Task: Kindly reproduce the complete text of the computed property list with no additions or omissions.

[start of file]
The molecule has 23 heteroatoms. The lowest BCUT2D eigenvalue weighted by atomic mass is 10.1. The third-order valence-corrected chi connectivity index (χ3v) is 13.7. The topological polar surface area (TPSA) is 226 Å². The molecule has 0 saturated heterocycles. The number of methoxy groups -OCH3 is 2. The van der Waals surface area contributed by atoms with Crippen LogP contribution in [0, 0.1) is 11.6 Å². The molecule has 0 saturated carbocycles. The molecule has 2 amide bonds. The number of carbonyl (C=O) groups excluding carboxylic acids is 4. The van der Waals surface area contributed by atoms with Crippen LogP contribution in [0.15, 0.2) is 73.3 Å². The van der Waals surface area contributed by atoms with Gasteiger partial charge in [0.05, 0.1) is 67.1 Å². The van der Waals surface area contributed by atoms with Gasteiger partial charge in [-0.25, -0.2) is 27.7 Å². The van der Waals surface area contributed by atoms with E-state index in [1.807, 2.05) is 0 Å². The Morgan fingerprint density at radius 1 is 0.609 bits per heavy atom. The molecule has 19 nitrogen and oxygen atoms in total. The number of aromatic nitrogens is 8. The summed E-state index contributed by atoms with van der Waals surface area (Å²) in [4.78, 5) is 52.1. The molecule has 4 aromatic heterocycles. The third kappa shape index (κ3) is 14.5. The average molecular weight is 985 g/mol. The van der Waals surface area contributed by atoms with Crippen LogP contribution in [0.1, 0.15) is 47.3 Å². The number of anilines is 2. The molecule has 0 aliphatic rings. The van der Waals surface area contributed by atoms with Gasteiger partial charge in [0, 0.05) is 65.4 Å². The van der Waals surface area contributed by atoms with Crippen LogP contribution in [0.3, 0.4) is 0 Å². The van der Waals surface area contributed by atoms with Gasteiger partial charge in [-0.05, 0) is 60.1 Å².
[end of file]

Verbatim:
The molecule has 23 heteroatoms. The lowest BCUT2D eigenvalue weighted by atomic mass is 10.1. The third-order valence-corrected chi connectivity index (χ3v) is 13.7. The topological polar surface area (TPSA) is 226 Å². The molecule has 0 saturated heterocycles. The number of methoxy groups -OCH3 is 2. The van der Waals surface area contributed by atoms with Crippen LogP contribution in [0, 0.1) is 11.6 Å². The molecule has 0 saturated carbocycles. The molecule has 2 amide bonds. The number of carbonyl (C=O) groups excluding carboxylic acids is 4. The van der Waals surface area contributed by atoms with Crippen LogP contribution in [0.15, 0.2) is 73.3 Å². The van der Waals surface area contributed by atoms with Gasteiger partial charge in [0.05, 0.1) is 67.1 Å². The van der Waals surface area contributed by atoms with Gasteiger partial charge in [-0.25, -0.2) is 27.7 Å². The van der Waals surface area contributed by atoms with E-state index in [1.807, 2.05) is 0 Å². The Morgan fingerprint density at radius 1 is 0.609 bits per heavy atom. The molecule has 19 nitrogen and oxygen atoms in total. The number of aromatic nitrogens is 8. The summed E-state index contributed by atoms with van der Waals surface area (Å²) in [4.78, 5) is 52.1. The molecule has 4 aromatic heterocycles. The third kappa shape index (κ3) is 14.5. The average molecular weight is 985 g/mol. The van der Waals surface area contributed by atoms with Crippen LogP contribution in [0.1, 0.15) is 47.3 Å². The number of anilines is 2. The molecule has 0 aliphatic rings. The van der Waals surface area contributed by atoms with Gasteiger partial charge in [0, 0.05) is 65.4 Å². The van der Waals surface area contributed by atoms with Crippen LogP contribution in [0.3, 0.4) is 0 Å². The van der Waals surface area contributed by atoms with Gasteiger partial charge in [-0.05, 0) is 60.1 Å².